As a society, Americans put a price tag on bathroom dignity when we decided not to make public bathrooms a series of small water closets or a big room with a number of completely closed off stalls. These private rooms would enable public facilities to become unisex. In both Spain and the Netherlands, stalls in public bathrooms are almost everywhere individual rooms with real locks and even door knobs; and when they are mere stalls, the walls and doors extend from floor to ceiling. Even in the few public bathrooms in which there is space at the top or the bottom of stalls, it is never more than an inch or so. In both countries, the toilets are always well stocked and clean, even in bus and train stations. Spanish and Dutch societies display respect for the individual reflected in the privacy they give everyone to do what is a very private action for most people. Contrast with America, where high school students in many public urban high schools today have to sit on the porcelain throne in a low-walled, doorless stall.
In America, we would rather cut corners, save a little money and provide less private public bathroom facilities. If Americans valued dignity in the bathroom as much as the Spanish and Dutch do, the challenge of accommodating the bathroom needs of transgenders in public places wouldn’t exist.
A failure to value individual human dignity results in placing the hypothetical rights of those offended by the thought of seeing a trans person in the bathroom over the real rights of transgenders, who will certainly lose dignity by looking like a woman in the men’s room or a man in the women’s room. They may also lose a pound of flesh or a few teeth, as well. Safety issues aside, a thirst for dignity is at the heart of the desire of the transgendered to use the bathroom of the sex with which they identify.
By contrast, the emotional component of being offended by a trans person in the bathroom is anger, which may be caused by a variety of factors: because the trans person is different, because the viewer’s religious sensitivities have been offended, or perhaps as a reaction to her her-his own confused sexual feelings that contradict what her-his role models say is morally right.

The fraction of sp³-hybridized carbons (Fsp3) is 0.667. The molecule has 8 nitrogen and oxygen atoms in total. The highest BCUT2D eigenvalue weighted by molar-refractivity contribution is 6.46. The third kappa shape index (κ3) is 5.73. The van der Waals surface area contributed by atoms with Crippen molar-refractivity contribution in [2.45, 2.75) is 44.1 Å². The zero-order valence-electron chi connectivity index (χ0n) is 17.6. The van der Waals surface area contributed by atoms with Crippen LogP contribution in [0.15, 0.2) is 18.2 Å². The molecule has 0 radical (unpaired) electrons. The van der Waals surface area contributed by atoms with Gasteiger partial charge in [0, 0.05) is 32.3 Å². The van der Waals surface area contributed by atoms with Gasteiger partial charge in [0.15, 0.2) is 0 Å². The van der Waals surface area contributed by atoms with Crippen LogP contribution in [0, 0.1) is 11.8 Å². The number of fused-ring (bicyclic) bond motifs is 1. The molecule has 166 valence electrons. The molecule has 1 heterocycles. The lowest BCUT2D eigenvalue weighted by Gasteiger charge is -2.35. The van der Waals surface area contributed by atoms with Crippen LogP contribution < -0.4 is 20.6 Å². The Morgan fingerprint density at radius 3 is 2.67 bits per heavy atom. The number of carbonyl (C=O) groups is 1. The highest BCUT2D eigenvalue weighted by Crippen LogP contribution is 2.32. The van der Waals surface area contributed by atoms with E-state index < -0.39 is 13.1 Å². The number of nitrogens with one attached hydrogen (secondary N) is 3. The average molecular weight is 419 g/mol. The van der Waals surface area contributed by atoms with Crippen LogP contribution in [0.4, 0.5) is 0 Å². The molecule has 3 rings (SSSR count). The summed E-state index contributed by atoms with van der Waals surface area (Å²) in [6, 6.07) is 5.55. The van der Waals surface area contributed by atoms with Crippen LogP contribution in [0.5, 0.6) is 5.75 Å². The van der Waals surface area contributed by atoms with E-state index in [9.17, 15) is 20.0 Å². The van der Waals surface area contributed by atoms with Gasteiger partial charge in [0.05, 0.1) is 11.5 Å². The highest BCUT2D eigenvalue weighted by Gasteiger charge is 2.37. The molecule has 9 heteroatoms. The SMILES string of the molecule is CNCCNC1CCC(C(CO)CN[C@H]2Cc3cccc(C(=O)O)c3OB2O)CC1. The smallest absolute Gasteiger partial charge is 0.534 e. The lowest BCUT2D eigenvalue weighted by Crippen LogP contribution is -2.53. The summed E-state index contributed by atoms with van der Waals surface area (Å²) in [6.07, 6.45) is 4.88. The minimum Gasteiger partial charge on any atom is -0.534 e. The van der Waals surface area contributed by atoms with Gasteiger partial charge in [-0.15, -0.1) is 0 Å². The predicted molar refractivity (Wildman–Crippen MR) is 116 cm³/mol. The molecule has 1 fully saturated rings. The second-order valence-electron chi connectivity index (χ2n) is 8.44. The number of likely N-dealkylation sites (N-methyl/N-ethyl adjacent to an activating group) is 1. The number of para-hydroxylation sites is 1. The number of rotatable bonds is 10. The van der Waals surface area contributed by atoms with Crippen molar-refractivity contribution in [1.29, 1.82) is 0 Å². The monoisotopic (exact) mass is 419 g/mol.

Thus, by not allowing trans people to use the bathroom they want to use, the Trump administration has said it values the anger of some over the dignity of others, which is par for the course for Trumpty-Dumpty. It’s worth noting that lots of thinkers have proposed the idea that if one group is denied dignity or the concepts associated with dignity by a society, everyone in effect is denied it. No one has ever said that about being denied the right to be angry, although the right to express anger in legal, nonviolent ways is protected under the First Amendment. It’s in the nature of a free society to favor the rights of those who are seen as offensive more than those who take offense.
Let’s speak truth to power. Those who want to overturn the Obama transgender rule are doing so for so-called religious or moral reasons. They want to impose their religious value system on the rest of the country. At heart, they oppose all forms of sexuality except heterosexual relations, and those should preferably be between a man and woman who are married to each other. If they can’t outlaw transgenders, they want to chase them into dark corners, not only to render them invisible but also to make the lives of the transgendered harder than they already are. Moreover, opposition to transgender rights serves as wedge for a slew of other prejudices -– against gay marriage, other LGBTQ rights, abortion, birth control, and sexual self-determination.
Marc Jampole is author of Music from Words (Bellday Books, for sale at our Pushcart). A former television reporter, he is a member of the Jewish Currents editorial board, blogs regularly (“OpEdge”) at our website, and writes frequently for our magazine.